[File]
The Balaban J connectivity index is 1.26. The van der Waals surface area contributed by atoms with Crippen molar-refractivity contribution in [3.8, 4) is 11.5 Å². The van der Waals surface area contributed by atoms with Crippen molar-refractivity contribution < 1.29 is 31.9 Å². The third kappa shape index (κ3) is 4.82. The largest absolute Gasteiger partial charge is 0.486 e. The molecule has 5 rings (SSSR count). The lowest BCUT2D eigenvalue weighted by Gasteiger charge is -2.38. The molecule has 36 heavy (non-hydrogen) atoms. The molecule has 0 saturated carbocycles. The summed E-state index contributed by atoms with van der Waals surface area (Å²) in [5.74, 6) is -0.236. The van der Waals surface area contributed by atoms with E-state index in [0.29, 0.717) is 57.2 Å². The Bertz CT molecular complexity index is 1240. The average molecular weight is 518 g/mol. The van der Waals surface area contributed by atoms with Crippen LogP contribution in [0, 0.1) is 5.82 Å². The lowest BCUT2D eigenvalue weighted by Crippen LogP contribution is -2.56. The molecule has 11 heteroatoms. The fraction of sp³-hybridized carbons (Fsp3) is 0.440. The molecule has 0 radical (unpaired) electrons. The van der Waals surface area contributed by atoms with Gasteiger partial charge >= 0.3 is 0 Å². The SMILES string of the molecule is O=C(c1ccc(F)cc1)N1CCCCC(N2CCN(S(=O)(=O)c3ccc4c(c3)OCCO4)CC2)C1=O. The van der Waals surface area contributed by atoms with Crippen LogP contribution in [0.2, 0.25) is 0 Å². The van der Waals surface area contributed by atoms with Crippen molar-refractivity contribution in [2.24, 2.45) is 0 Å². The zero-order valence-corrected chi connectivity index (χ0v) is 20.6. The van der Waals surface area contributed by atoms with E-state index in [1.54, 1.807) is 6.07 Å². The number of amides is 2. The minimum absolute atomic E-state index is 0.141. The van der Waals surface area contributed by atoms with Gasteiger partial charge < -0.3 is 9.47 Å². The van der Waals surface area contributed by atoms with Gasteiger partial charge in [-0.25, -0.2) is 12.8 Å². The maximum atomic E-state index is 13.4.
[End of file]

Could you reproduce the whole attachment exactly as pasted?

The Balaban J connectivity index is 1.26. The van der Waals surface area contributed by atoms with Crippen molar-refractivity contribution in [3.8, 4) is 11.5 Å². The van der Waals surface area contributed by atoms with Crippen molar-refractivity contribution < 1.29 is 31.9 Å². The third kappa shape index (κ3) is 4.82. The largest absolute Gasteiger partial charge is 0.486 e. The molecule has 5 rings (SSSR count). The lowest BCUT2D eigenvalue weighted by Gasteiger charge is -2.38. The molecule has 36 heavy (non-hydrogen) atoms. The molecule has 0 saturated carbocycles. The summed E-state index contributed by atoms with van der Waals surface area (Å²) in [5.74, 6) is -0.236. The van der Waals surface area contributed by atoms with E-state index in [0.29, 0.717) is 57.2 Å². The Bertz CT molecular complexity index is 1240. The average molecular weight is 518 g/mol. The van der Waals surface area contributed by atoms with Crippen LogP contribution in [0, 0.1) is 5.82 Å². The lowest BCUT2D eigenvalue weighted by Crippen LogP contribution is -2.56. The molecule has 11 heteroatoms. The fraction of sp³-hybridized carbons (Fsp3) is 0.440. The molecule has 0 radical (unpaired) electrons. The van der Waals surface area contributed by atoms with Gasteiger partial charge >= 0.3 is 0 Å². The SMILES string of the molecule is O=C(c1ccc(F)cc1)N1CCCCC(N2CCN(S(=O)(=O)c3ccc4c(c3)OCCO4)CC2)C1=O. The van der Waals surface area contributed by atoms with Crippen LogP contribution in [0.2, 0.25) is 0 Å². The van der Waals surface area contributed by atoms with Crippen molar-refractivity contribution in [2.24, 2.45) is 0 Å². The zero-order valence-corrected chi connectivity index (χ0v) is 20.6. The van der Waals surface area contributed by atoms with E-state index in [1.54, 1.807) is 6.07 Å². The number of amides is 2. The minimum absolute atomic E-state index is 0.141. The van der Waals surface area contributed by atoms with Gasteiger partial charge < -0.3 is 9.47 Å². The van der Waals surface area contributed by atoms with Gasteiger partial charge in [-0.25, -0.2) is 12.8 Å². The maximum atomic E-state index is 13.4.